A Primer On Infographics In The Classroom
by Pamela Rossow
If you are a K-12 teacher or a college professor, you may be searching for new ways to promote digital literacy in your classroom.
Or just plain literacy literacy, for that matter.
Infographics can be useful teaching tools as they use so many elements of traditional “teaching”: the writing process, research, and planning, all while combining digital and traditional text forms. What exactly are infographics?
Infographics are “graphic visual representations of information, data or knowledge intended to present complex information quickly and clearly”[i]. They may be thought of as picture graphs yet tend to be more interesting than your typical bar graph or pie chart.
What are infographics made up of?
Infographics 4 primary components:
Text Features: White Space, Font, Colors, Shapes, etc
Idea Organization: Cause-Effect, Chronological Order, Attributes & Characteristics, etc.
- Imagery: Symbolic images, shapes, etc., that clarify and support the infographic’s purpose
Research/Sources Cited: Citation of credible primary and secondary sources
How can I use infographics in the classroom?
First, check out our 46 tools to create infographics. What you decide to do with those tools depends on if you want to make them, read them, or repackage them as other media forms. In a literature or language class for example, you might:
introduce the protagonist of a story
talk about a character’s decision in literature
highlight an important event or the climax in a story
compare a book with a movie
discuss the historical setting of a book
preteach a new subject
present a new idea or topic
Infographics can be intriguing for e-learners because they are able to combine pictures with information in a creative format using bright colors. They might be used as supplements to lesson plans or as starting points to get class discussions started.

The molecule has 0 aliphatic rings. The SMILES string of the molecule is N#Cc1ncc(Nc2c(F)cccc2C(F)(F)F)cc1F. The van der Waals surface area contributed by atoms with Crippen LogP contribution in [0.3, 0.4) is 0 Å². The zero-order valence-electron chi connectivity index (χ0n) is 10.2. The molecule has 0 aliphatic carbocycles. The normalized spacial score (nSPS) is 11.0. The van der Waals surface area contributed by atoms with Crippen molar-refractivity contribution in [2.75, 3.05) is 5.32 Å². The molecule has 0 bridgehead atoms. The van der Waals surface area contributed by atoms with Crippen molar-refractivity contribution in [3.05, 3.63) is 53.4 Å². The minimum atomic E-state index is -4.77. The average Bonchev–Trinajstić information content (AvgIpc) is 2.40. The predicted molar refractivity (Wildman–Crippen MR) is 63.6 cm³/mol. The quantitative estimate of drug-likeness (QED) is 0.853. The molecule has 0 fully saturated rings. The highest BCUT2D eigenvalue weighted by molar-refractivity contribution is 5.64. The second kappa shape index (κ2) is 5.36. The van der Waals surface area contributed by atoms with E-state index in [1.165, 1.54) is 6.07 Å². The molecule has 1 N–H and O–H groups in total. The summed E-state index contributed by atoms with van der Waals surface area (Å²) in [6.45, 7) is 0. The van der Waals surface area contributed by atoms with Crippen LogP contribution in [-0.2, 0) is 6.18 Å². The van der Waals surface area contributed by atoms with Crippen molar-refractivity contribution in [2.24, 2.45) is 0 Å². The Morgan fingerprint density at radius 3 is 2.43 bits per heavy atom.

How can I make an infographic?
In addition to our list of tools above, you could use Mashable’s Pinterest board[ii] as a source of inspiration for your infographic. Piktochart and Easel.ly[iii] are great sites where you can make infographics. You just have to sign up, select a theme or a visual theme, and start creating in true drag-and-drop fashion. Other sites you might find helpful are Infogr.am, Venngage, or Visual.ly.
Creating infographics for use in the classroom may be an interesting way to grab your students’ attention, but like anything new, it won’t last unless you hand over the controls to them. Because there seems to be no limit to what you can imagine or create when it comes to infographics, students should be able to create, personalize, and publish infographics to suit a variety of authentic purposes.
Pamela Rossow is a freelance writer who works with higher education clients such as eLearners. She is a native South Floridian who enjoys photography, literature, and hockey. You can follow her on Google+.